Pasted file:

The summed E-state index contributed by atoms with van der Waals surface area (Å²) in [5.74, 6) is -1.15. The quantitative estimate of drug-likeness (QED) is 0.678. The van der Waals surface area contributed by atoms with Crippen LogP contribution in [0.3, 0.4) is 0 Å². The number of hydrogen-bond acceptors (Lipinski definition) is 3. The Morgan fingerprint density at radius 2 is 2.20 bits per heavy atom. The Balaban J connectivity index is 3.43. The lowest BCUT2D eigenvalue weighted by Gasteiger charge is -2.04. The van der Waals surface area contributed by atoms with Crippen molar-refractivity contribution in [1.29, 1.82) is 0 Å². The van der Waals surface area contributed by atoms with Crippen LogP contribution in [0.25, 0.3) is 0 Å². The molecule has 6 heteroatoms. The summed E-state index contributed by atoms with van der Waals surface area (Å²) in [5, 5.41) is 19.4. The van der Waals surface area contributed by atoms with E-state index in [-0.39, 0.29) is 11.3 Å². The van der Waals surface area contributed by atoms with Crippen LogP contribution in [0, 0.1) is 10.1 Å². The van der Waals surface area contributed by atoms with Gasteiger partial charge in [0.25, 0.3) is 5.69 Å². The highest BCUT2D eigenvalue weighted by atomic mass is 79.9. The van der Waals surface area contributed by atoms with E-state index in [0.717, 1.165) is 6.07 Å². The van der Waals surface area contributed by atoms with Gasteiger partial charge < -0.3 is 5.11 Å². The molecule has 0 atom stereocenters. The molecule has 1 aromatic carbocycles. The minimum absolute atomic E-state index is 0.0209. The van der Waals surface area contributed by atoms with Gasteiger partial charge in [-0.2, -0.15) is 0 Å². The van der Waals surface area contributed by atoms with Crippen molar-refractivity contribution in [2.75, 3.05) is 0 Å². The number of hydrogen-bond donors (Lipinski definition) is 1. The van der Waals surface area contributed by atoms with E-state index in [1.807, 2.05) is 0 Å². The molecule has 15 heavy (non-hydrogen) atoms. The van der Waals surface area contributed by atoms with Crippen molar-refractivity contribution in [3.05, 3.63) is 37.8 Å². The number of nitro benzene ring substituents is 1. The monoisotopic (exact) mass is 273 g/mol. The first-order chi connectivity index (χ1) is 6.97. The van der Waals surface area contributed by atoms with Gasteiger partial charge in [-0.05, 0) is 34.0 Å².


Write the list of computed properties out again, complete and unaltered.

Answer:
The summed E-state index contributed by atoms with van der Waals surface area (Å²) in [5.74, 6) is -1.15. The quantitative estimate of drug-likeness (QED) is 0.678. The van der Waals surface area contributed by atoms with Crippen LogP contribution in [0.3, 0.4) is 0 Å². The number of hydrogen-bond acceptors (Lipinski definition) is 3. The Morgan fingerprint density at radius 2 is 2.20 bits per heavy atom. The Balaban J connectivity index is 3.43. The lowest BCUT2D eigenvalue weighted by Gasteiger charge is -2.04. The van der Waals surface area contributed by atoms with Crippen molar-refractivity contribution in [1.29, 1.82) is 0 Å². The van der Waals surface area contributed by atoms with Crippen LogP contribution in [0.25, 0.3) is 0 Å². The molecule has 6 heteroatoms. The summed E-state index contributed by atoms with van der Waals surface area (Å²) in [5, 5.41) is 19.4. The van der Waals surface area contributed by atoms with E-state index in [-0.39, 0.29) is 11.3 Å². The van der Waals surface area contributed by atoms with Crippen LogP contribution in [0, 0.1) is 10.1 Å². The van der Waals surface area contributed by atoms with Gasteiger partial charge in [0.25, 0.3) is 5.69 Å². The highest BCUT2D eigenvalue weighted by atomic mass is 79.9. The van der Waals surface area contributed by atoms with E-state index in [0.717, 1.165) is 6.07 Å². The van der Waals surface area contributed by atoms with Gasteiger partial charge < -0.3 is 5.11 Å². The molecule has 0 atom stereocenters. The molecule has 1 aromatic carbocycles. The minimum absolute atomic E-state index is 0.0209. The van der Waals surface area contributed by atoms with Gasteiger partial charge in [-0.2, -0.15) is 0 Å². The van der Waals surface area contributed by atoms with Crippen molar-refractivity contribution in [2.75, 3.05) is 0 Å². The number of hydrogen-bond donors (Lipinski definition) is 1. The van der Waals surface area contributed by atoms with E-state index in [1.807, 2.05) is 0 Å². The molecule has 15 heavy (non-hydrogen) atoms. The van der Waals surface area contributed by atoms with Crippen molar-refractivity contribution in [3.05, 3.63) is 37.8 Å². The number of nitro benzene ring substituents is 1. The monoisotopic (exact) mass is 273 g/mol. The first-order chi connectivity index (χ1) is 6.97. The van der Waals surface area contributed by atoms with Gasteiger partial charge in [-0.05, 0) is 34.0 Å².